When asked as to the reason of the Federation’s bankruptcy, the body’s General-Secretary, Musa Amadu, came up with not only a lame excuse but a deaf, dumb and blind one. He stated that; “We do generate funds, but we also have challenges in those areas because as we speak now, a particular major sponsor of our national teams, always associating with our programmes, has not paid its sponsorship fees.” Is it logical for a Federation to be so dependent on a sponsor that a default in payment by such would result in the inability of the Federation to perform its basic functions? Aminu Maigari and his ilk are more concerned with retaining their seats in the forthcoming elections than running a self-sustaining Federation. This is evident in the quick but questionable elimination of his 2 future enemies (a meal for another day). As earlier stated, the Federation should be a self-sustaining one, one that would not depend on assistance from the government. For example, an N.F.F delegation led by the first Vice President, Chief Mike Umeh met with Governor Imoke and the State Commissioner of Sports, Patrick Ugbe in Calabar. At the meeting, the governor consented to the idea of having the Eaglets camp in Calabar at the State government’s expense. Another example is President Jonathan’s decision to render assistance to the Federation by paying Keshi and his assistants all that they are being owed. This is a shame and it is an issue that should not go uninvestigated. Lawyer and renowned sports commentator Godwin Dudu-Orumen, earlier this year, stated that Nigeria Football Federation should maximize the new status of the Super Eagles and market the team rather than depend on the old fashioned way of waiting for state governments for cash donations. He finds it funny to hear that the federation is counting so much on donations expected from state governments to clear their debts from AFCON and finance outstanding competitions. He said, “This is not the time to wait for any donations; that is baffling to me. The NFF has the biggest brand on the continent today in football and so why should they be hoping that states would step forward to donate when they have African champions as their product? For all you care, proceeds from the sales of Eagles replica jerseys are such a huge source of revenue. Calculate how much revenue you can make from selling just one million of those jerseys but still hardly anybody can buy those jerseys anywhere. It is either people are getting third-rate fakes of it or the ones handed them down somehow by chance by their friends around the FA. People want to own these shirts and other fans items of the Eagles but still they are not available in the land.”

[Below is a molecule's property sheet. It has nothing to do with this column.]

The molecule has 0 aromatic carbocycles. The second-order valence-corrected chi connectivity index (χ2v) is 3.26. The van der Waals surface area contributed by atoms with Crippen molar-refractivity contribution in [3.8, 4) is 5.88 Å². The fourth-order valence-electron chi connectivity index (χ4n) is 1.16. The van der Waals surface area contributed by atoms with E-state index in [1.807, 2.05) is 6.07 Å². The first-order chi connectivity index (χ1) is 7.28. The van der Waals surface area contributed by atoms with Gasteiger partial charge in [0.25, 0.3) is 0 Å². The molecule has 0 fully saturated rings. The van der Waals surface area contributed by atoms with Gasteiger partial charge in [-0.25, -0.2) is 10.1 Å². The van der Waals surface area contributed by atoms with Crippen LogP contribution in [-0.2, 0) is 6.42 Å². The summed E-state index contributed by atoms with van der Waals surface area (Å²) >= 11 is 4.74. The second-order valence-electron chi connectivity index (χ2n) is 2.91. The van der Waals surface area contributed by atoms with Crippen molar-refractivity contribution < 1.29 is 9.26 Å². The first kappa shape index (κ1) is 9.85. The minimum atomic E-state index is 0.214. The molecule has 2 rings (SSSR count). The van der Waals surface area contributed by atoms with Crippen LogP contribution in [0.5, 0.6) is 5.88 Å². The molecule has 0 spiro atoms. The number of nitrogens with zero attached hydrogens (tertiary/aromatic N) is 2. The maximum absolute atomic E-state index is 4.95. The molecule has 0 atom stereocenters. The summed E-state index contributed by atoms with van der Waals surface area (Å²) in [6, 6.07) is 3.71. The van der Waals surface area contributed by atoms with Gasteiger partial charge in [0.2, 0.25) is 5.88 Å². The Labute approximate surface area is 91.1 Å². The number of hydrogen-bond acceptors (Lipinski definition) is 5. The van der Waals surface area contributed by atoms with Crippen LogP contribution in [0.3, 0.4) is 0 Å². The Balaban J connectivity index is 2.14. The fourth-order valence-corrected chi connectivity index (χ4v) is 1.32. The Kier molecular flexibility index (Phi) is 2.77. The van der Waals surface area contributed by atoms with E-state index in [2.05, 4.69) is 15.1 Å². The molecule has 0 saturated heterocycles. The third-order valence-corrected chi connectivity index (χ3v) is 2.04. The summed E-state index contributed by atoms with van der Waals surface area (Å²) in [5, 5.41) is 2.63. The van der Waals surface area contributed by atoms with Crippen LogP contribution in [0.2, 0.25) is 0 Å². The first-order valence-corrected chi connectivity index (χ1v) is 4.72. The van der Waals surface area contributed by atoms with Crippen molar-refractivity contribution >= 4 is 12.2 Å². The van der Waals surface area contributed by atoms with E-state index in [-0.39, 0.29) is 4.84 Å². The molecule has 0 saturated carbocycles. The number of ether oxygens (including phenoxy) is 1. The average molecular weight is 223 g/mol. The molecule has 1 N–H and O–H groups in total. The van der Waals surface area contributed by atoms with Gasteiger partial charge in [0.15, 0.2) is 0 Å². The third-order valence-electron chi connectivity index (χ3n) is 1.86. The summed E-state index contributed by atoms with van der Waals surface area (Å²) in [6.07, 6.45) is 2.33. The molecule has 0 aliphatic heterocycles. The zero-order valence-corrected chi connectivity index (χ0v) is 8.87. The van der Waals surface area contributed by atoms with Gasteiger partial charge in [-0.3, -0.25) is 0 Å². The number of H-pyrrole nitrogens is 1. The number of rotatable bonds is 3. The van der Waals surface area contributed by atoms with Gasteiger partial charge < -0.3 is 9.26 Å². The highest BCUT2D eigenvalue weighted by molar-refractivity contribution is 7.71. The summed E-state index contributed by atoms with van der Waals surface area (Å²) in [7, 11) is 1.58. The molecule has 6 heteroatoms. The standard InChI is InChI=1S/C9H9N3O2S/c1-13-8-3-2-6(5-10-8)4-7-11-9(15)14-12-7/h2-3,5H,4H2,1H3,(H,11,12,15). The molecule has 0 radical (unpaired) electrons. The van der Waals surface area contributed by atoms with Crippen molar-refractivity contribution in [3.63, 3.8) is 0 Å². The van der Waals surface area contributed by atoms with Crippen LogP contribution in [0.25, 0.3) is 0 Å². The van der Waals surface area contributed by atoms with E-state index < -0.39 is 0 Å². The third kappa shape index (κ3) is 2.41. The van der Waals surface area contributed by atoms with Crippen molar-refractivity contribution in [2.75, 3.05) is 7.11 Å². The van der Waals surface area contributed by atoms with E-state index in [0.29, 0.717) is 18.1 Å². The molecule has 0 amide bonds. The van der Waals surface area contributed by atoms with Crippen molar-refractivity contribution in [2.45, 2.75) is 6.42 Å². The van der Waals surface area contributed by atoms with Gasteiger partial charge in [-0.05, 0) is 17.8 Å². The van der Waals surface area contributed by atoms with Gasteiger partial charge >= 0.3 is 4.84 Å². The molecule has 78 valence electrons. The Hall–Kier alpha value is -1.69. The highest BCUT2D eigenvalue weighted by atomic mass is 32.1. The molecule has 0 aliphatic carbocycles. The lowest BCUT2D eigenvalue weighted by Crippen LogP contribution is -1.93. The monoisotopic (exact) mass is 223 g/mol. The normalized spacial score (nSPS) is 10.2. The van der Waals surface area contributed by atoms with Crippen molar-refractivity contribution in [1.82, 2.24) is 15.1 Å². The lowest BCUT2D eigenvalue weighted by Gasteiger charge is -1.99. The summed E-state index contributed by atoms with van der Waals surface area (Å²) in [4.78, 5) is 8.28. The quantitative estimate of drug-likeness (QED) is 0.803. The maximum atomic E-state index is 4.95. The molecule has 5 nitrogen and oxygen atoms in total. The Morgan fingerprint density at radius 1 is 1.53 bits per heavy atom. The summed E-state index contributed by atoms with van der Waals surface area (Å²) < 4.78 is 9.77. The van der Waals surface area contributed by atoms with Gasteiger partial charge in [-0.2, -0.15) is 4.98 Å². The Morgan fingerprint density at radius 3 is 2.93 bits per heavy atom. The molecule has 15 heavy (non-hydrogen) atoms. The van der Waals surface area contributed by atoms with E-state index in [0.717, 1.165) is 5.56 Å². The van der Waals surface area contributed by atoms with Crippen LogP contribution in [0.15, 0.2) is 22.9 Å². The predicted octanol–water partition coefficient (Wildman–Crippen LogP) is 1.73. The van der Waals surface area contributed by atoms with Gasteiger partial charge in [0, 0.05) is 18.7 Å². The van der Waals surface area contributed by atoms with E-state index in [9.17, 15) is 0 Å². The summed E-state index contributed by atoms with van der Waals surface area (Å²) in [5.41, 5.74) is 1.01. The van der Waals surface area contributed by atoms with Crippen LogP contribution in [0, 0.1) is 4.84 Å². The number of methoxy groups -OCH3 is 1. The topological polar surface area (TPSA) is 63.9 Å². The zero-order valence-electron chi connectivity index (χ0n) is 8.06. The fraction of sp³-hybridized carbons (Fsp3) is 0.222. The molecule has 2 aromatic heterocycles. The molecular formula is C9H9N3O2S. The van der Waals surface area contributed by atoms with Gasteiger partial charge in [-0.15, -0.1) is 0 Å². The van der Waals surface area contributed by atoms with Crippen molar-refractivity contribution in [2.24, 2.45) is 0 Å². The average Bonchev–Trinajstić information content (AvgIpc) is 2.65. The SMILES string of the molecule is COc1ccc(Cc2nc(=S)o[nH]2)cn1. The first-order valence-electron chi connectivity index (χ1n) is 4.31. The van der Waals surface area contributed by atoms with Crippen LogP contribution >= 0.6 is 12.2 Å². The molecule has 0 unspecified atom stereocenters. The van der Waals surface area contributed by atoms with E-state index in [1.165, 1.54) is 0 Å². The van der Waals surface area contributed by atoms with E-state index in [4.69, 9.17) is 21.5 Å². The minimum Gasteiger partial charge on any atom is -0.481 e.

Certainly, a body that is not accountable is a corrupt one. I make bold to state that this Federation is rife with corruption and mismanagement. Ills such as corruption, favoritism, tribalism and inefficiency are prevalent in this Federation. Leaders of the federation have been known in the past to embezzle and misappropriate huge funds from its un-audited accounts. Therefore, the intervention by the House of Representatives is a welcome development. The House of Representatives Committee on Sports has called for a total review of all the sponsorship agreements signed by the Nigeria Football Federation (NFF). The Committee chairman, Honorable Godfrey Ali Gaiya made the call while reacting to NFF’s public outcry on their state of bankruptcy. He argued that the NFF’s current sponsorship arrangement that gave only one marketing firm sole right to negotiate deals for NFF and take 20% of all sponsorship funds meant for football is counter-productive and needed urgent reviewing for football to move forward. “Why has it become a tradition that only one marketing firm handles all the NFF sponsorship deals? NFF has a marketing department that can deal directly with sponsors without any agent. The agents collect 20% of whatever funds that comes to the NFF. N360 million was given to the NFF this year as part by Globacom and agents collect N70m from the funds,” he added. He further stated that “If the NFF is serious about saving costs they should cut down their market agent fees. Apart from government funds, NFF also gets money from sponsors and in any competition be it CAF or FIFA organized championship there is always appearance fees for such participation and we have never been told how they spend these funds, but from now on they have tell us how they are spending these funds because we are going to review all sponsorship deals NFF has so that we can protect the best interest of Nigerian football and the country.”
In conclusion, I quote one of the greatest men to don the famous green jersey of the Super Eagles “I am a Nigerian and that is all I will ever be”. Like many proud and patriotic Nigerians before him, he played the game of football with passion, patriotism and commendable professionalism. But the same cannot be said of the state of the game and its administrators in Nigeria. The Federation cannot even match its counterparts in other countries; there is need for a change and it must be a fast one.